Thermochemical changes during wood-dowel welding were investigated in two Canadian hardwood species commonly used for indoor appearance applications: sugar maple (Acer saccharum) and yellow birch (Betula alleghaniensis). The original reference wood sample and the welded interface between two bonded wood pieces, a dowel and a substrate, were compared to explain differences in mechanical properties between species. Pyrolysis gas chromatography–mass spectrometry (Py-GC/MS), attenuated total reflection Fourier transform infrared spectroscopy (ATR-FTIR), and X-ray photoelectron spectroscopy (XPS) were used. The gases emitted during wood welding were determined by Py-GC/MS and gas chromatography coupled with a thermal conductivity detector and a flame ionization detector (GC-TCD/FID). Results showed that thermal welding of birch and maple woods degrades hemicelluloses and affects lignin polymer through depolymerisation. Welding effectiveness is therefore directly associated with the properties of the original wood constituents, primarily lignin and carbohydrates. The lignin-related changes at the welded interface were greater for sugar maple than for yellow birch, corroborating mechanical property differences observed between the two species. The gases proportions were similar for both species and no harmful gases were detected in the smoke released during welding process.
  • Publication
    Determination of optimal wood-dowel welding parameters for two North American hardwood species
    (VSP, 2012-08-10) Cloutier, Alain; Stevanovic-Janezic, Tatjana; Pizzi, Antonio; Belleville, Benoît; Blanchet, Pierre
    Rotational wood-dowel welding has been shown to rapidly produce wood joints of considerable strength without any adhesive. The technique offers an opportunity to increase productivity and reduce costs in the furniture industry. The objective of the study was to define optimal wood-dowel welding parameters for two North American hardwood species frequently used for indoor appearance products: sugar maple (Acer saccharum) and yellow birch (Betula alleghaniensis). Optimized parameters for individually studied species were determined using a rotational wood-dowel welding machine designed for the technique. A comparative analysis of wood-dowel welding parameters was performed. The investigated parameters for both species were grain orientation, rotational speed, and insertion speed. Temperature profile measurements at the interface during rotational wood-dowel welding were also carried out. Optimal welding mechanical properties were determined from the dowel withdrawal strength using a standard tensile strength test. Results revealed a significant interaction between species, rotational speed, and insertion speed. Sugar maple produced wood joints with higher withdrawal strength than yellow birch. The best results for sugar maple and yellow birch were obtained with a rotational speed of 1000 rpm. A 25 mm s−1 insertion speed produced significantly stronger welded joints in sugar maple than at 12.5 mm s−1. For yellow birch, a 16.7 mm s−1 insertion speed provided the best results. Both species and rotational speed had a significant effect on peak temperature at the interface during welding. Peak welding temperatures with optimal parameters were 244 and 282 °C for sugar maple and yellow birch, respectively.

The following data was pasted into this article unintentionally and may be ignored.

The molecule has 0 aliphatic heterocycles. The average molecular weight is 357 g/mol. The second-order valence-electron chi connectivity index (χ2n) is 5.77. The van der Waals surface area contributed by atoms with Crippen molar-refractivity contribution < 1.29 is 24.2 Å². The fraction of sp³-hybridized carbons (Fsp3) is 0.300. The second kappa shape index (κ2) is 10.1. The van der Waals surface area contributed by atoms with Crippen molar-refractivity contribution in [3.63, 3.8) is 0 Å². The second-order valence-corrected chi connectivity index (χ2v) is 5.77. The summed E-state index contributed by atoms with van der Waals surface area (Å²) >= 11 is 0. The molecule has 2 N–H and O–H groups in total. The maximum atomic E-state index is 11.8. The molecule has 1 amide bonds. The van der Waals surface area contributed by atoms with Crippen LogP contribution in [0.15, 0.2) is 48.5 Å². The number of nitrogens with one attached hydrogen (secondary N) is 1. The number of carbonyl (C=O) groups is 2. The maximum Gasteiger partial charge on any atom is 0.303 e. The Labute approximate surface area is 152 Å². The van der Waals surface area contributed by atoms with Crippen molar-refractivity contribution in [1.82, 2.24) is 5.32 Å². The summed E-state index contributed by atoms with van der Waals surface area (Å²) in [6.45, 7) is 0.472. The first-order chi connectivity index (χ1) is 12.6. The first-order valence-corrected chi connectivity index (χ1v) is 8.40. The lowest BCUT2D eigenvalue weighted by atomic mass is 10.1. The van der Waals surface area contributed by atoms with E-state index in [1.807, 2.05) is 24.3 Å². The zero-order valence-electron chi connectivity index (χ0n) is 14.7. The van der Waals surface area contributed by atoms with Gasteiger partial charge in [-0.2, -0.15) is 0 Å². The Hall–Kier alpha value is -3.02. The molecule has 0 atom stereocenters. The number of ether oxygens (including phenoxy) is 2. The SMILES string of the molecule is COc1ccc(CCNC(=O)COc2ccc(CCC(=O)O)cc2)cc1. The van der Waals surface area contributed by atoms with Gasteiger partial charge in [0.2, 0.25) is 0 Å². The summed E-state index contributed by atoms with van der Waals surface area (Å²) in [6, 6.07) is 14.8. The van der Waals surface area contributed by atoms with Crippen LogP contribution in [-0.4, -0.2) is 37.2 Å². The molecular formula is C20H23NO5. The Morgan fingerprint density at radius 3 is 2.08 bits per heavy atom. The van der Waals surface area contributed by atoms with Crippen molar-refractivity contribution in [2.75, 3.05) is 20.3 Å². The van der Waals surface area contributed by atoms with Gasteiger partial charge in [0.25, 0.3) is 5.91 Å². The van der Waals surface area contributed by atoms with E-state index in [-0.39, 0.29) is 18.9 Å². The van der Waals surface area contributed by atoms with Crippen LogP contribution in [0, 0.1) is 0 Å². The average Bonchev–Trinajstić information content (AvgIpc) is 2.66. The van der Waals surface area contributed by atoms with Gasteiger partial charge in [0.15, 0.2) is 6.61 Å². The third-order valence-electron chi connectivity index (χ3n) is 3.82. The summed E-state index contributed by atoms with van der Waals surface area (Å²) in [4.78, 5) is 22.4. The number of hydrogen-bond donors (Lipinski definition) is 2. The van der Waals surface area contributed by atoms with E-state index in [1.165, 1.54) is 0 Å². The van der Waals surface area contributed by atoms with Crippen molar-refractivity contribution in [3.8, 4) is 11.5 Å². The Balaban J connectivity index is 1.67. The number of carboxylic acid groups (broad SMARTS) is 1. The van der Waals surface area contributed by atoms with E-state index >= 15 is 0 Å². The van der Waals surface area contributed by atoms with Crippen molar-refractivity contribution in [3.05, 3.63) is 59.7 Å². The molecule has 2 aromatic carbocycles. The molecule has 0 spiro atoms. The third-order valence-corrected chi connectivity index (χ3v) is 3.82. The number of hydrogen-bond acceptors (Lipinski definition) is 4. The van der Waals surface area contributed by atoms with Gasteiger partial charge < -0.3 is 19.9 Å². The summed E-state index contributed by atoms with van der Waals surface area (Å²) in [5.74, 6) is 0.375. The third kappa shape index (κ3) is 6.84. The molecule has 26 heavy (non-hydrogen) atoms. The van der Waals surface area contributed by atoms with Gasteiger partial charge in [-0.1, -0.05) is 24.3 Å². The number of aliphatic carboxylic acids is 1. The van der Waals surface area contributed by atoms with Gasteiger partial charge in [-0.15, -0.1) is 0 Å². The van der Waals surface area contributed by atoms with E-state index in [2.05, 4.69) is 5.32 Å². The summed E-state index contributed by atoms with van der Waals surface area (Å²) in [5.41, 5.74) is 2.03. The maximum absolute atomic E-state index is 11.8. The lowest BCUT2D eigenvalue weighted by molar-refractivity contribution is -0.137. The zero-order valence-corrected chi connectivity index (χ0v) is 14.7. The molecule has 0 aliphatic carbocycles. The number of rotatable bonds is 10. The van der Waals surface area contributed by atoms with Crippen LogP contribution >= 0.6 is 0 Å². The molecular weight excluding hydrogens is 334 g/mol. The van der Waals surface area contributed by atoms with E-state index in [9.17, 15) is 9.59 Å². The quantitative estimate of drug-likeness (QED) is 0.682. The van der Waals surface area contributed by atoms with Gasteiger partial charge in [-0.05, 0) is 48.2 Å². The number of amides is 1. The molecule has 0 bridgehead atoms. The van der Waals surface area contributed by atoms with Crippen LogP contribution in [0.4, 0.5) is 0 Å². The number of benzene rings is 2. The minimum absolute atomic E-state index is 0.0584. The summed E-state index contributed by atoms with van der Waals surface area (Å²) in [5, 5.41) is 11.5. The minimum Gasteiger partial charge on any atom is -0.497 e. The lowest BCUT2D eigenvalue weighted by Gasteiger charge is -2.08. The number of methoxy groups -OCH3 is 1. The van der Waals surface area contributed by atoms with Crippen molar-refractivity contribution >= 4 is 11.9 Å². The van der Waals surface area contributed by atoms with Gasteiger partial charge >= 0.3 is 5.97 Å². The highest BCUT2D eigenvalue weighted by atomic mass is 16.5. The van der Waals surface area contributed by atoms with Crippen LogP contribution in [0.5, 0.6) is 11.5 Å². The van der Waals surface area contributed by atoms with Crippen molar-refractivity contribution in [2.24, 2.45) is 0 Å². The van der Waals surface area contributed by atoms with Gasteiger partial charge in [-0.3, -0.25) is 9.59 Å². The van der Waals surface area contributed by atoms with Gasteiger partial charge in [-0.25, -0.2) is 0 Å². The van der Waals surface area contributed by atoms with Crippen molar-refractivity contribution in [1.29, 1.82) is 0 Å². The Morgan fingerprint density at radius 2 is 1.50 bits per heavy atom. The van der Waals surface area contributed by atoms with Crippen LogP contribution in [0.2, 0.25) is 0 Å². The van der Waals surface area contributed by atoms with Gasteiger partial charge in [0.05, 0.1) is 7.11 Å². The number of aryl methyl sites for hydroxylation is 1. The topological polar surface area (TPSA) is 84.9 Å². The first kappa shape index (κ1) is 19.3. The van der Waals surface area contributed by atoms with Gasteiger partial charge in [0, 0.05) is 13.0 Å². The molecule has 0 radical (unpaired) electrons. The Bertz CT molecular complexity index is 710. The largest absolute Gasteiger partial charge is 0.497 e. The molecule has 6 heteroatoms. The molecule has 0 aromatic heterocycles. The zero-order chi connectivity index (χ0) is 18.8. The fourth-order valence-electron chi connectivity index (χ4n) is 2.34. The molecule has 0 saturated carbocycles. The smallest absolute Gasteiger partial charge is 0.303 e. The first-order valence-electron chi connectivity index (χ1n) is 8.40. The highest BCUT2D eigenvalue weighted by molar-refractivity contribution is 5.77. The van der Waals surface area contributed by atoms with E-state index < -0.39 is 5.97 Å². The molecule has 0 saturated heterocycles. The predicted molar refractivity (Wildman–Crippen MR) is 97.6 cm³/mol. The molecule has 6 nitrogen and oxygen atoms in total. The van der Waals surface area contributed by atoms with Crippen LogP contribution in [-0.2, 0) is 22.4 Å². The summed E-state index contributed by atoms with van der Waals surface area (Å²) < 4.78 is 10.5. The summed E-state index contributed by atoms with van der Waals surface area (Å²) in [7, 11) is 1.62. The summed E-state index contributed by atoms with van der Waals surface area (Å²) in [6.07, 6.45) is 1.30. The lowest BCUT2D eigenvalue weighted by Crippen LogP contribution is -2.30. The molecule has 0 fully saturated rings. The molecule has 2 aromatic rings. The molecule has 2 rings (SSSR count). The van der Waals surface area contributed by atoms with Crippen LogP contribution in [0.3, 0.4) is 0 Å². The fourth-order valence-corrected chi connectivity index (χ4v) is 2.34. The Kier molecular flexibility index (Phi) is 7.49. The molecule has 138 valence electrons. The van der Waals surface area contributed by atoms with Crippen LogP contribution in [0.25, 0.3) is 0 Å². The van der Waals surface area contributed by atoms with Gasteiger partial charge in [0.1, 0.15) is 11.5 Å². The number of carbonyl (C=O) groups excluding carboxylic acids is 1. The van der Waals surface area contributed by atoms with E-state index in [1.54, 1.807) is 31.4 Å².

• Publication
    Effects of hot water treatment of raw bark, coupling agent, and lubricants on properties of bark/HDPE composites
    (Elsevier Science Publishers, 2012-06-13) Cloutier, Alain; Soulounganga, Patrice; Stevanovic-Janezic, Tatjana; Koubaa, Ahmed; Ngueho Yemele, Martin Claude; Wolcott, Michael P.
    Hot water treated and untreated black spruce bark (BSB) and trembling aspen bark (TAB) fibers were combined with high density polyethylene (HDPE) to produce bark thermoplastic composites by extrusion. Bark fibers of three size categories (fine, medium, and coarse) were used at contents of 50% and 60% based on oven dry weight. The effects of hot water treatment of raw bark and the addition of coupling agent (MAPE) and lubricants (OP-100, talc) on the flexural and tensile properties of bark/HDPE composites were investigated. Results showed a significant impact of hot water treatment on tensile properties of composites made with BSB and on tensile and flexural strength of composites made with TAB. The addition of coupling agent and lubricants significantly improved the flexural and tensile strength properties of bark/HDPE composites but reduced toughness and strain.